NICE is committed to helping the health and care system bring innovation to patients sooner, at a price the taxpayer can afford. I am therefore delighted to be joining a panel of experts to take part in a King’s Fund event next week. The event, which is entitled ‘Innovation in medicines: adapting for the future’, will explore how the system can work together to make the most of innovation, while maintaining patient safety and clinical standards.
In preparing for the event, I have once again had cause to reflect on just how much the world has changed since NICE was formed 22 years ago. How we now face, and must continue rise to, new challenges in order to preserve the rigour and quality of decisions, while responding at pace to the frankly enormous changes we are witnessing across health and social care.
I believe we must adapt to this new landscape and make the most of scientific research, which has never looked as promising as it does now, to collectively harness new exciting possibilities for tackling diseases through the development of innovative medicines. Continued collaboration across the system remains vital, in order to navigate these developments and provide patients with the access to life changing and saving innovative treatments.
Take for example the Innovative Licensing and Access Pathway (ILAP) - of which NICE is a core partner. The ILAP aims to accelerate patient access to safe and innovative medicines in the UK and is delivered in partnership by the All Wales Therapeutics and Toxicology Centre, Medicines and Healthcare products Regulatory Agency (AWTTC), NICE, the Medicines and Healthcare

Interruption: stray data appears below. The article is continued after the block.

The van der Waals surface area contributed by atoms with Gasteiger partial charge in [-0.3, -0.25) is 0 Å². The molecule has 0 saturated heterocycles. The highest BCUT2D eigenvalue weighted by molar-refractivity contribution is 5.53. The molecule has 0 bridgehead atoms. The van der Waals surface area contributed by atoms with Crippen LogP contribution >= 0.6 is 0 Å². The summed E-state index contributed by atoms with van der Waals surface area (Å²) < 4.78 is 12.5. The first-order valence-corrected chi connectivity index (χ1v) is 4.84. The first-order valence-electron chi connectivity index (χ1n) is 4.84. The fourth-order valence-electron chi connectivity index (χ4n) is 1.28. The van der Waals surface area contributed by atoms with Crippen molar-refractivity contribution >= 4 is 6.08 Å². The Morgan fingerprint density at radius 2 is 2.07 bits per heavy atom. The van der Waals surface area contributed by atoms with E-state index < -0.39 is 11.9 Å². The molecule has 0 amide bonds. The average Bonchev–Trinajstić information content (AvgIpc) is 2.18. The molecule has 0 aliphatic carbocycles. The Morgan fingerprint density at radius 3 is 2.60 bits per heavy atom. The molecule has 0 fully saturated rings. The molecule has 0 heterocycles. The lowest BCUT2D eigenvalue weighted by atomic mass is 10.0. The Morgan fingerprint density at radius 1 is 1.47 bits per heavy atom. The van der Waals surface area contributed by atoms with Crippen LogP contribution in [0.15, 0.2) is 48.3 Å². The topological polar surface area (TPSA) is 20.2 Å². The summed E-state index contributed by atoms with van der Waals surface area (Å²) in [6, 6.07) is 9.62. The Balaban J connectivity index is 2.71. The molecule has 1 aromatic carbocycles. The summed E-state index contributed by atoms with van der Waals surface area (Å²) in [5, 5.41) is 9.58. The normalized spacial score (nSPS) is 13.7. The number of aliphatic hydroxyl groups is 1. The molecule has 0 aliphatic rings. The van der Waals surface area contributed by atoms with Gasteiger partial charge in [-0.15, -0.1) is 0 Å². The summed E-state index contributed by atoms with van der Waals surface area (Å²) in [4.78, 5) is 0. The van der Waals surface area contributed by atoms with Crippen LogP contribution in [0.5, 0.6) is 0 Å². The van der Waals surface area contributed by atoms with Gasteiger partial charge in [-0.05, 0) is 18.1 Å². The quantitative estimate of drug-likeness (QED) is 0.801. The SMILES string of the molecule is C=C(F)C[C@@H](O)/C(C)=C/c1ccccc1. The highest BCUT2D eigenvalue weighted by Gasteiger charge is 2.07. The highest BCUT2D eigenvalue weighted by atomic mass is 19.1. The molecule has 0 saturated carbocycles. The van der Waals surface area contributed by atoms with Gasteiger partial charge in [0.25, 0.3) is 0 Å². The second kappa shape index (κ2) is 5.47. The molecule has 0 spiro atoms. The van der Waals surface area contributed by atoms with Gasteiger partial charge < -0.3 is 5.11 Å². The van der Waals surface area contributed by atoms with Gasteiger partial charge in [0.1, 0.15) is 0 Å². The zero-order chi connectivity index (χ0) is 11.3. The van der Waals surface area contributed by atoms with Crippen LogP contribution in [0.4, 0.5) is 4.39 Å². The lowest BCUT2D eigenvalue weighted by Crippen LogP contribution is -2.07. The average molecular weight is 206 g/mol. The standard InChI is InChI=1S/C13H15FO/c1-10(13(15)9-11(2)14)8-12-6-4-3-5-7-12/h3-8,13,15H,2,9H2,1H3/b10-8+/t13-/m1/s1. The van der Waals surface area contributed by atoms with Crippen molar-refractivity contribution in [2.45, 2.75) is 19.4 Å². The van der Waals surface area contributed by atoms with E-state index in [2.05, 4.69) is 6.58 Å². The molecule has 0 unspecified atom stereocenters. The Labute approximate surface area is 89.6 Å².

products Regulatory Agency (MHRA), and the Scottish Medicines Consortium (SMC), part of Health Improvement Scotland.
This initiative has is a great example of something that could lead to the delivery of rapid, robust and responsive technology evaluation that aims to deliver safe, early and financially sustainable patient access to medicines. It provides an opportunity for us to think and practice differently after our exit from the European Union and is a truly exciting development with the potential for major benefits for patients, the NHS and the life sciences industry. For NICE, it also gives us a fantastic opportunity to build on other initiatives, such as our coordination of the highly successful Research to Access Pathway for Investigational Drugs for COVID-19 (RAPID C-19). The ILAP also supports Project Orbis, a programme coordinated by the US Food and Drug Administration (FDA), that seeks to review approve promising cancer treatments across the globe. The MHRA became a full partner of this scheme in January 2021, and I am excited to see the impact that this could continue to have in allowing partners to review and approve applications for promising cancer treatments. Although it relatively early days in terms of these initiatives, I do believe they provide, along with the new Innovative Medicine Fund (IMF) for the UK to more effectively link up licensing and access in order to bring the most innovative medicines to patients more quickly.
I hope many of you are able to join us for the King’s Fund event, I am certain it will be an enlightening and interesting discussion.
My fellow panellists at the event are:
- Paula Head, Senior Fellow, The King’s Fund (Chair)
- Lord Bethell of Romford, Parliamentary Under Secretary of State (Minister for
- Nick Meade, Joint Interim Chief Executive & Director of Policy, Genetic Alliance UK
- Dr Olivia Rossanese, Interim Director of the Cancer Research UK Cancer Therapeutics
- Unit and Interim Head of the Division of Cancer Therapeutics, The Institute of Cancer
- Paul Catchpole, Value and Access Director, ABPI
If you would like to join us, registration is free via the following link Innovation in medicines | The King's Fund (kingsfund.org.uk)
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